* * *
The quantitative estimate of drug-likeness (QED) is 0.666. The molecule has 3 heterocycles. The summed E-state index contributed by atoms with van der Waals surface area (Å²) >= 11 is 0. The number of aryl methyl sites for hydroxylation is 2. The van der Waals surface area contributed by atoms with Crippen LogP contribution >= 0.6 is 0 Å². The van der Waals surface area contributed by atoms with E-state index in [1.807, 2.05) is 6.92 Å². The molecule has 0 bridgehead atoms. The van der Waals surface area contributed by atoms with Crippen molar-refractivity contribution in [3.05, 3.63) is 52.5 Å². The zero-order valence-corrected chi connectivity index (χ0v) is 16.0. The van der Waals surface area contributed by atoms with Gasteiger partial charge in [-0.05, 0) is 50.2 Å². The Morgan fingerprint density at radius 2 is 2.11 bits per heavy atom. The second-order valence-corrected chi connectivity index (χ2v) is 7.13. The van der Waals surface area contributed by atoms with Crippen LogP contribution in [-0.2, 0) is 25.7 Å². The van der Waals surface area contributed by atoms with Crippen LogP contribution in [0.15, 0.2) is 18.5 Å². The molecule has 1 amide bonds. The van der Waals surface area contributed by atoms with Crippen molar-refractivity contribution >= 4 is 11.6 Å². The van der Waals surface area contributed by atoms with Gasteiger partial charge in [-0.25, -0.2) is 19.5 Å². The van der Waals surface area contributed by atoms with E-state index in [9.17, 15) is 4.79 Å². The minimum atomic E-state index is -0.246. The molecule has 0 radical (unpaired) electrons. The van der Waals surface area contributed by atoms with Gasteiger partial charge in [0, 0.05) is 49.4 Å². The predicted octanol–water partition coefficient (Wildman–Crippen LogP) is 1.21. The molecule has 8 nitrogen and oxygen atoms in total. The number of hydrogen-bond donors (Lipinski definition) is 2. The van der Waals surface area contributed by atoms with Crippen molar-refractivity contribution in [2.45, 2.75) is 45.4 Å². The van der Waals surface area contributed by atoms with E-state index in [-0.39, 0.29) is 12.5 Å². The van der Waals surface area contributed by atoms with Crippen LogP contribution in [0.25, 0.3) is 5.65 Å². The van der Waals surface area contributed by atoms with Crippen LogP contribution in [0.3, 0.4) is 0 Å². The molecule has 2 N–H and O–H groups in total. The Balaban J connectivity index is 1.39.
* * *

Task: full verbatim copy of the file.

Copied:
The quantitative estimate of drug-likeness (QED) is 0.666. The molecule has 3 heterocycles. The summed E-state index contributed by atoms with van der Waals surface area (Å²) >= 11 is 0. The number of aryl methyl sites for hydroxylation is 2. The van der Waals surface area contributed by atoms with Crippen LogP contribution >= 0.6 is 0 Å². The van der Waals surface area contributed by atoms with E-state index in [1.807, 2.05) is 6.92 Å². The molecule has 0 bridgehead atoms. The van der Waals surface area contributed by atoms with Crippen molar-refractivity contribution in [3.05, 3.63) is 52.5 Å². The zero-order valence-corrected chi connectivity index (χ0v) is 16.0. The van der Waals surface area contributed by atoms with Gasteiger partial charge in [-0.05, 0) is 50.2 Å². The Morgan fingerprint density at radius 2 is 2.11 bits per heavy atom. The second-order valence-corrected chi connectivity index (χ2v) is 7.13. The van der Waals surface area contributed by atoms with Crippen LogP contribution in [-0.2, 0) is 25.7 Å². The van der Waals surface area contributed by atoms with Crippen LogP contribution in [0.15, 0.2) is 18.5 Å². The molecule has 1 amide bonds. The van der Waals surface area contributed by atoms with Crippen molar-refractivity contribution >= 4 is 11.6 Å². The van der Waals surface area contributed by atoms with Gasteiger partial charge in [-0.25, -0.2) is 19.5 Å². The van der Waals surface area contributed by atoms with E-state index in [9.17, 15) is 4.79 Å². The minimum atomic E-state index is -0.246. The molecule has 0 radical (unpaired) electrons. The van der Waals surface area contributed by atoms with Gasteiger partial charge in [0, 0.05) is 49.4 Å². The predicted octanol–water partition coefficient (Wildman–Crippen LogP) is 1.21. The molecule has 8 nitrogen and oxygen atoms in total. The number of hydrogen-bond donors (Lipinski definition) is 2. The van der Waals surface area contributed by atoms with Crippen molar-refractivity contribution in [2.45, 2.75) is 45.4 Å². The van der Waals surface area contributed by atoms with E-state index in [-0.39, 0.29) is 12.5 Å². The van der Waals surface area contributed by atoms with Crippen LogP contribution in [0.25, 0.3) is 5.65 Å². The van der Waals surface area contributed by atoms with Crippen LogP contribution in [0.3, 0.4) is 0 Å². The molecule has 2 N–H and O–H groups in total. The Balaban J connectivity index is 1.39.